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Wal-Mart isn't the only retailer that has expansion plans

A Walmart worker organizes products for Christmas season at a Walmart store in Teterboro, New Jersey.
Eduardo Munoz | Reuters
A Walmart worker organizes products for Christmas season at a Walmart store in Teterboro, New Jersey.

Wal-Mart made headlines this week by releasing more information about an expansion plan it had introduced in October, but it's not the only company likely adding locations and workers this year.

While the company did not mention President-elect Donald Trump in the statement, commentators were quick to link the announcement to Trump's emphasis on American jobs. Wal-Mart said its previously planned $6.8 billion in capital investments and expansion at 59 locations would create 10,000 new jobs.

But that's relatively tepid growth for the company, which analysts estimate added about 100 domestic stores in the past 12 months. And that $6.8 billion is actually a slight reduction in U.S. capital spending, according to filings. Here's how some other growing retailers compare:

Dollar General

Wal-Mart may have 20 times as many employees, but Dollar General has more stores and all of them are in the United States. The company has also been clear that it intends to continue an expansion spree that included about 900 new stores and 900 remodeled or relocated stores in 2016. According to executives, returns on those new locations have been strong, and even more are planned for 2017.

"In 2017, we plan to accelerate our square footage to about 7.5 percent," CEO Todd Vasos said on the company's December earnings call. "Our 2017 pipeline is essentially complete as we continue to plan for about 1,000 new store openings."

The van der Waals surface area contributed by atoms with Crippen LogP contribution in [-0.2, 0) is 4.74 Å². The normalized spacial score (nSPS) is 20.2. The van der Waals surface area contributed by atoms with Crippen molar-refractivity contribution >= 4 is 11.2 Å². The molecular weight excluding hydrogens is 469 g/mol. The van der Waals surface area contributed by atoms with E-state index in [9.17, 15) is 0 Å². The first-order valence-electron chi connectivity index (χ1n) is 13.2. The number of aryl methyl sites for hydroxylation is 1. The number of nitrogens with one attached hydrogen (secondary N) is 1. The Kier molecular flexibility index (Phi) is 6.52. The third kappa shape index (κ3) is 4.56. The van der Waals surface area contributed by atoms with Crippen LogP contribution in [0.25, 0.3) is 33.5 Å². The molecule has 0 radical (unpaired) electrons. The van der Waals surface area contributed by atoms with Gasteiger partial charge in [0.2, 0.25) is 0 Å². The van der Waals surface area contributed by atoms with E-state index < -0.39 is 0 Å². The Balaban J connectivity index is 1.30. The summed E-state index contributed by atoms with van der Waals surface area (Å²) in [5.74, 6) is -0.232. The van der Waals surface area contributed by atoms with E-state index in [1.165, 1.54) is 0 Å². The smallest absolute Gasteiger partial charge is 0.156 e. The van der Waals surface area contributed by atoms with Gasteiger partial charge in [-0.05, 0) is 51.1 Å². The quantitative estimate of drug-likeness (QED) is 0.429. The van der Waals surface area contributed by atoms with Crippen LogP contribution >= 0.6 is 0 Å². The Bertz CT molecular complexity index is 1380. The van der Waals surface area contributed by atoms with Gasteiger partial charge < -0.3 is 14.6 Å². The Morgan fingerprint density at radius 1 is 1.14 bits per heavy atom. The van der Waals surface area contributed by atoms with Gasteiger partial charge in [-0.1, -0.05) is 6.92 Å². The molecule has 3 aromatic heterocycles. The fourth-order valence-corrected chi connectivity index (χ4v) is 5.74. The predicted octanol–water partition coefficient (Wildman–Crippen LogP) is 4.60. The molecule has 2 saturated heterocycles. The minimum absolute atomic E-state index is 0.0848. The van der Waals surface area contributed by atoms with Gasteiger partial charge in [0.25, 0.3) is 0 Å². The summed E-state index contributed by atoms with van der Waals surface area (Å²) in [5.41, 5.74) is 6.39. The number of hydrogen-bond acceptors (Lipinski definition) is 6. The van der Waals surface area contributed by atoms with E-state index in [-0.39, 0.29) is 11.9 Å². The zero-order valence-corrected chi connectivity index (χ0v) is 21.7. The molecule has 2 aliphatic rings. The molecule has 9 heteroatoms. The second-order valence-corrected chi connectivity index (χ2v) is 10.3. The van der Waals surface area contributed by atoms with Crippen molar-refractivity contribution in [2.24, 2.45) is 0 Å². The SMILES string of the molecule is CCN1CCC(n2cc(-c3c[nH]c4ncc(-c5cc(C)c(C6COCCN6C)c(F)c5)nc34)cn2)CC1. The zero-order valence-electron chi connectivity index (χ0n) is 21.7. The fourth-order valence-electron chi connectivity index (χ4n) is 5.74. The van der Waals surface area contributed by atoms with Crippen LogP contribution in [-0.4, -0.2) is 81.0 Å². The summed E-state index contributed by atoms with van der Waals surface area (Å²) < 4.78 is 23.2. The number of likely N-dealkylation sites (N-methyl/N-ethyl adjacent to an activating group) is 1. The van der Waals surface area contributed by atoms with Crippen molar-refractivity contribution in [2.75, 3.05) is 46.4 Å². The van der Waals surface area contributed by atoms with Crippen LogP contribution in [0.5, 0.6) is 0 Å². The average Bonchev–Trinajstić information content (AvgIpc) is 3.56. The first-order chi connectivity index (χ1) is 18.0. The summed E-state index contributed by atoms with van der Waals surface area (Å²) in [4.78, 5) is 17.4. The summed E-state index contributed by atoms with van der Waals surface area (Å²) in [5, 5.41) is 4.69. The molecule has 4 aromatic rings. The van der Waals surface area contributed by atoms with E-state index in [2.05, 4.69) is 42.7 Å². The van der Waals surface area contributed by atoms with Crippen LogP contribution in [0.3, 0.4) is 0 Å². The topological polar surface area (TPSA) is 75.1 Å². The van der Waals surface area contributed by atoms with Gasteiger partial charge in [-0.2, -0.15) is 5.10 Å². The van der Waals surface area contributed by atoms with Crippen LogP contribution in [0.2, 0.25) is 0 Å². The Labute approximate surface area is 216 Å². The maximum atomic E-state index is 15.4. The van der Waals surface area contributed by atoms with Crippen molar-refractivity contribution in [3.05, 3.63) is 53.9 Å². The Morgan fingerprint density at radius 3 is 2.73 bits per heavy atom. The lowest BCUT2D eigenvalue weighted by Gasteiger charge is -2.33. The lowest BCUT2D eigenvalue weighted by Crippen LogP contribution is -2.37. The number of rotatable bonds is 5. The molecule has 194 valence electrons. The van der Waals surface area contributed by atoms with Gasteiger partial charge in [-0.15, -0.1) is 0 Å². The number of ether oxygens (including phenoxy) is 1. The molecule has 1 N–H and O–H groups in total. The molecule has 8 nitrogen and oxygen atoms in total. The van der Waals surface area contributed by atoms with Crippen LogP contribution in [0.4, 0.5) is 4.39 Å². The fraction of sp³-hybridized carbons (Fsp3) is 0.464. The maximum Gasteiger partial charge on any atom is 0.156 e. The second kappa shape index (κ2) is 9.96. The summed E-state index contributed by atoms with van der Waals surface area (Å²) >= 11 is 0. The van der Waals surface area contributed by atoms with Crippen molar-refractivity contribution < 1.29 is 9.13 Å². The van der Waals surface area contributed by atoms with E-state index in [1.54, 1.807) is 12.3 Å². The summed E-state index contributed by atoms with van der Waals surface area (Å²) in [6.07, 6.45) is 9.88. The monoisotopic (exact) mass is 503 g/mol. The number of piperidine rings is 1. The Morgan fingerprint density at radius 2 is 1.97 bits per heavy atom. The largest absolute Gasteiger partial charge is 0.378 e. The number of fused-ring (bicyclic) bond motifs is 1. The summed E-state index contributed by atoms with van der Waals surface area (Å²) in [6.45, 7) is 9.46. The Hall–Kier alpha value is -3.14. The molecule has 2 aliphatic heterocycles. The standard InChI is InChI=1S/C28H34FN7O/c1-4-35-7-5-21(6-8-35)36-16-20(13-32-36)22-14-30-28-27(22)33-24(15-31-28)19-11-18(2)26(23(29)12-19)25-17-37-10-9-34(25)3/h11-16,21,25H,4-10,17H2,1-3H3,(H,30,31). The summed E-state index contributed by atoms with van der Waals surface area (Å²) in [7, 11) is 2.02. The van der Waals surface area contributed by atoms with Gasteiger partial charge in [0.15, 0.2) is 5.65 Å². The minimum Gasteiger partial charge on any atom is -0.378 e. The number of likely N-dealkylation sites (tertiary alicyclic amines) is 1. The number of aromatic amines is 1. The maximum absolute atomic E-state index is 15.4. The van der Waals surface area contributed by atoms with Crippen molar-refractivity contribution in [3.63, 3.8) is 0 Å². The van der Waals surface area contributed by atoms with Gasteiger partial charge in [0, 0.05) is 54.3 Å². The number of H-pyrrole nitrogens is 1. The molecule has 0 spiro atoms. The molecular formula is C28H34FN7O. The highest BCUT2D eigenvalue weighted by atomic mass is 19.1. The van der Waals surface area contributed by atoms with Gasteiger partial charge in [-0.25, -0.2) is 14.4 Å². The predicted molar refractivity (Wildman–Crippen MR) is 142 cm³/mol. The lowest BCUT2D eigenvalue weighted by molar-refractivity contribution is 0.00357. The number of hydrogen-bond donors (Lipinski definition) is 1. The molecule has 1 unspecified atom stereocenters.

Analysts expect the company's capital expenditures in 2017 to increase by about 7 percent to more than $600 million. Even if each new store requires only a handful of employees, the investments being made by Dollar General could create thousands of new jobs. A company representative did not return a request for comment on the plan.

Tractor Supply Company

Tractor Supply had only about 1,000 stores in 2010, but has been expanding at a rate of nearly 100 a year since then. The company was on track to add 113 stores last year as of its last quarterly earnings report, and will likely add a similar number this year. On the company's October earnings call, CFO Tony Crudele said the company would be careful in the softer sales environment, but is still moving toward a goal of 100 to 120 new stores in 2017.

"We're currently assessing the store target for next year," said Crudele. "I would tell you that we have the majority of stores already in place and signed."

In 2015, the company opened 114 stores and added 1,600 employees (all in the U.S.). That may seem small, but the company's workforce grew by about 9 percent that year, compared with Wal-Mart's expected labor growth of less than 1 percent. Analysts expect capital expenditure to grow by five percent next year, according to FactSet data. A company spokesperson declined to comment.

AutoZone

As of December, AutoZone ran more than 5,300 stores in the United States. The company plans to open approximately 150 domestic stores in its 2017 fiscal year, according to the company's most recent conference call. That's similar to overall store expansion in 2016, according to filings.

At least five of those new stores are expected to be "mega hubs," much larger stores with expansive inventories and many more employees. And the company is also expanding its supply network with two new distribution centers (in Pasco, Washington and Ocala, Florida, according to local reports), which will also create hundreds of jobs.

Analysts expect the company's capital expenditures to increase by about 18 percent to nearly $600 million in 2017. At 15 employees per store for regular stores and many more for distribution centers and hubs, the plans will likely add thousands of jobs. The company declined to comment.

"We expect to ultimately operate 25 to 40 mega hubs once the implementation is complete," said CEO Bill Rhodes on the December earnings call. "The constraint on the speed with which we can open these is availability and location of real estate."